A new technique to tackle the phantom noises of tinnitus brought total relief for some patients and eased symptoms in half those who tried it

Peace at last. A new treatment has shown promise for taming tinnitus, a ringing or grating sound which affects one in 10 people.

Existing treatments are limited to behavioural programmes that help patients better tolerate the condition or to drastic and risky surgery involving electrical implants, such as deep brain stimulation.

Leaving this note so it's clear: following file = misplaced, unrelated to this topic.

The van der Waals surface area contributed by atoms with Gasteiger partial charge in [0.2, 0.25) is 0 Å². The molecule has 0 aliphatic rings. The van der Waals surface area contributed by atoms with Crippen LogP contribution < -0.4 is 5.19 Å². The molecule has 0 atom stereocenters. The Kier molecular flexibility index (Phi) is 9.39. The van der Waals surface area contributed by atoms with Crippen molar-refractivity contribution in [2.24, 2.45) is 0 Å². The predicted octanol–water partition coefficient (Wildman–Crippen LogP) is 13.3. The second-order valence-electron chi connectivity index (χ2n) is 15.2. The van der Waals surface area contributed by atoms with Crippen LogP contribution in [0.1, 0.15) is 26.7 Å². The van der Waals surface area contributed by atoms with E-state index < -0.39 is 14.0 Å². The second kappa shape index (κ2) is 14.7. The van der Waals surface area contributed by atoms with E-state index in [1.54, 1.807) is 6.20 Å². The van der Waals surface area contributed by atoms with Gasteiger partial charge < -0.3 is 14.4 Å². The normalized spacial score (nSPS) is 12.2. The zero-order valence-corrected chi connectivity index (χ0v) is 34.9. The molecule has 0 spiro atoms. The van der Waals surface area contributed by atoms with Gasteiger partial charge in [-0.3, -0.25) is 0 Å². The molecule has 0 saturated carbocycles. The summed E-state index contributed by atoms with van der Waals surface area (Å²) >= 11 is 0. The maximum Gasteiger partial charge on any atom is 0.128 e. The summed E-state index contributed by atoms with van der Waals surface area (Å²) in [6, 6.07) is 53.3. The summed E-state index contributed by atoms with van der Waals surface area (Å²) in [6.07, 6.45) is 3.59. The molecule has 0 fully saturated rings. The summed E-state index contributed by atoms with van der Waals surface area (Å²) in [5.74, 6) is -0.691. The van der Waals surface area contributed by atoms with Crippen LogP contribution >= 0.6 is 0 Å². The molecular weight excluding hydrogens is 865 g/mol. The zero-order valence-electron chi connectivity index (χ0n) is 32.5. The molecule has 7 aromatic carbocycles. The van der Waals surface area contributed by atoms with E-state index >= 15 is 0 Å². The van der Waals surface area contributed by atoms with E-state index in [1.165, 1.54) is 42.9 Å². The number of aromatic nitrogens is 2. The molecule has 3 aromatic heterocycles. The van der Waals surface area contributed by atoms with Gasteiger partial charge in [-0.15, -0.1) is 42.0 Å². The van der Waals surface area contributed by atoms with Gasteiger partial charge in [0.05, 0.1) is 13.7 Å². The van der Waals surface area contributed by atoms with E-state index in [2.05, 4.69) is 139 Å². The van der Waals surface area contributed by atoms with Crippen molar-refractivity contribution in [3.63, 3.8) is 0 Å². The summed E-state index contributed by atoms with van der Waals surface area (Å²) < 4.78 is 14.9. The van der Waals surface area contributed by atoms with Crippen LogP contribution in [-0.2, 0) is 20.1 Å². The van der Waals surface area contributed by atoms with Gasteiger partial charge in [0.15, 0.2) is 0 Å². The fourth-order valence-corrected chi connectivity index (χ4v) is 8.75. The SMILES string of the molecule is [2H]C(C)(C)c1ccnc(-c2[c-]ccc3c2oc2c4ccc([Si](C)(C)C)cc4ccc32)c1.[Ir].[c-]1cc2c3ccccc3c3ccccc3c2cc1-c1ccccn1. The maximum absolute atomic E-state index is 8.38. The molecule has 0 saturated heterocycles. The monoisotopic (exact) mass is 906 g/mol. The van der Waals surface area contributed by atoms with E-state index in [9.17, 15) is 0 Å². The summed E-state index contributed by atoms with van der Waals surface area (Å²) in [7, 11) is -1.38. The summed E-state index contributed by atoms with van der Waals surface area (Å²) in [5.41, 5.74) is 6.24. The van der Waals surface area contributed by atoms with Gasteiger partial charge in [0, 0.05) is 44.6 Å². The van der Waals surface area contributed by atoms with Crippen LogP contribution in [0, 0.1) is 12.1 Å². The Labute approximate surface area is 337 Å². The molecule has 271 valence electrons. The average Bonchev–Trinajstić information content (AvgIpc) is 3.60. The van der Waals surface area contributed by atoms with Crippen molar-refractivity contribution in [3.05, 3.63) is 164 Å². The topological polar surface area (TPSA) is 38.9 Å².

The new treatment disrupts synchronised brain signals thought to be responsible for the unwanted ringing. It does this by feeding pulses of sound into a patient’s ear and alternating, a moment later, with mild electrical pulses to the neck and face. A portable device delivers the sound through earphones and the pulses to electrodes taped to the skin.

In a trial, 20 patients with somatic tinnitus, a common form, used the device for 30 minutes a day for a month. All 20 also unknowingly trialled a control

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